Never Angeline Nørth

Collages on Shabbos

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This week’s collage is “Kiss Me, Partygirl” by Pilot Jeanne Gosh.

pilot jeanne gosh is a mother, a friend, and a 30 ft tall wolf. her work has been featured in Spy Kids Review and Voicemail Poems. she enjoys riding the train and lying on the floor listening to someone play video games.

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September 18th, 2020 / 9:44 am

River Furnace’s Fashion Issue is absolutely everything.

Fashion has always been a point of contingency for me. Fashion is made to a standard size or specification than it is to order. It’s like an ancient text that seems to offer an inventiveness for Black people and Black folk’s pleasure where the rest of the world vehemently rejects it. However, the marketing, fashion and entertainment industry aims to exploit these inventive Black spaces. It obfuscates just as much as it brings to light.
~ Juju

Fashion is more than expression. Fashion is denial, refusal and incoherence where they are not allowed — and through this defiance, self fulfillment. Fashion, like art, is the product of imagination, of energy and soul put to purpose for a goal that is under no obligation to be explained. That vacates still life to give birth to more. This, too, is fashion.
~ Warpath Slave

Fashion occurs at the intersection of body and world, an opportunity to (non)conform. Online, it is an invitation for commentary, which you can ignore. But if you’re ditching the lesbian sport shorts to go out in a dress, prepare to absorb their stares, or have a hand on your mace for when the men follow. Remember, t/girls, our accessories are also part of our fashion.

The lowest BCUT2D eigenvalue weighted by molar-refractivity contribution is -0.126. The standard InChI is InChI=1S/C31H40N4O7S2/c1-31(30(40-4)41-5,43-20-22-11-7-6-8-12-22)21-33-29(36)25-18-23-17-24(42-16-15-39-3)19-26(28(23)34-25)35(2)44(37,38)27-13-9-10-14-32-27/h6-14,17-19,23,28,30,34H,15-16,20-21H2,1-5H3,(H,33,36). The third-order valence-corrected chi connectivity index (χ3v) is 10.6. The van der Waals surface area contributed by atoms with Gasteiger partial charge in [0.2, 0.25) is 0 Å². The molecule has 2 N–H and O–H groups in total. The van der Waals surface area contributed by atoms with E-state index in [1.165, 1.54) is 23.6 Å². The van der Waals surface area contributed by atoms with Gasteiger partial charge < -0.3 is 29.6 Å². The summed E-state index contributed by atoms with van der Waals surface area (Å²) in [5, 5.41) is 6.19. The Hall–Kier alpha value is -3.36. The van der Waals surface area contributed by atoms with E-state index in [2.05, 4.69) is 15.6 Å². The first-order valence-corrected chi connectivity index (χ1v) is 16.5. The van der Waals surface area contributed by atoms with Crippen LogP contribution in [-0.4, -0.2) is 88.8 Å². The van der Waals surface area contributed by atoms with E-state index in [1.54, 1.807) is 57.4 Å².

~ Neptune

Read River Furnace: The Fashion Issue here.

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September 9th, 2020 / 1:30 pm

Collages on Shabbos

This is a series where I post collages people sent me just in time for Shabbos.

These collages are by Roz Leahy.

Roz is a hot, gay, trans woman. They try really hard to make interesting things and they’re on Twitter @allthingstruly.

If you want to send me a collage to post on a Shabbos to come, you can do so at collages::a:t::undying.club.

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September 4th, 2020 / 11:16 am

If I Detransition I’d Still Be Fucking All Your Dads: from the Vimeo account of Joss Barton

I discovered Joss’s writing from Clutch Fleishmann and Torrey Peters talking about her work on essay daily. Lines like “She need mother’s milk! She need semen and salt and sick nations on her tongue!!” (from “Lord Be a Femme“) had me immediately. Reading them I was like, “Wow, I also need semen on my tongue. She really gets me.”

Joss’s writing is funny, dark and drips with the cadence of ball culture. She manages to be absolutely trans, absolutely the recipient of a voice that feels handed down across generations that fought to be heard. There’s a bite, a tenderness, a dense lyrical complexity. I find myself revisiting her work often, even years later.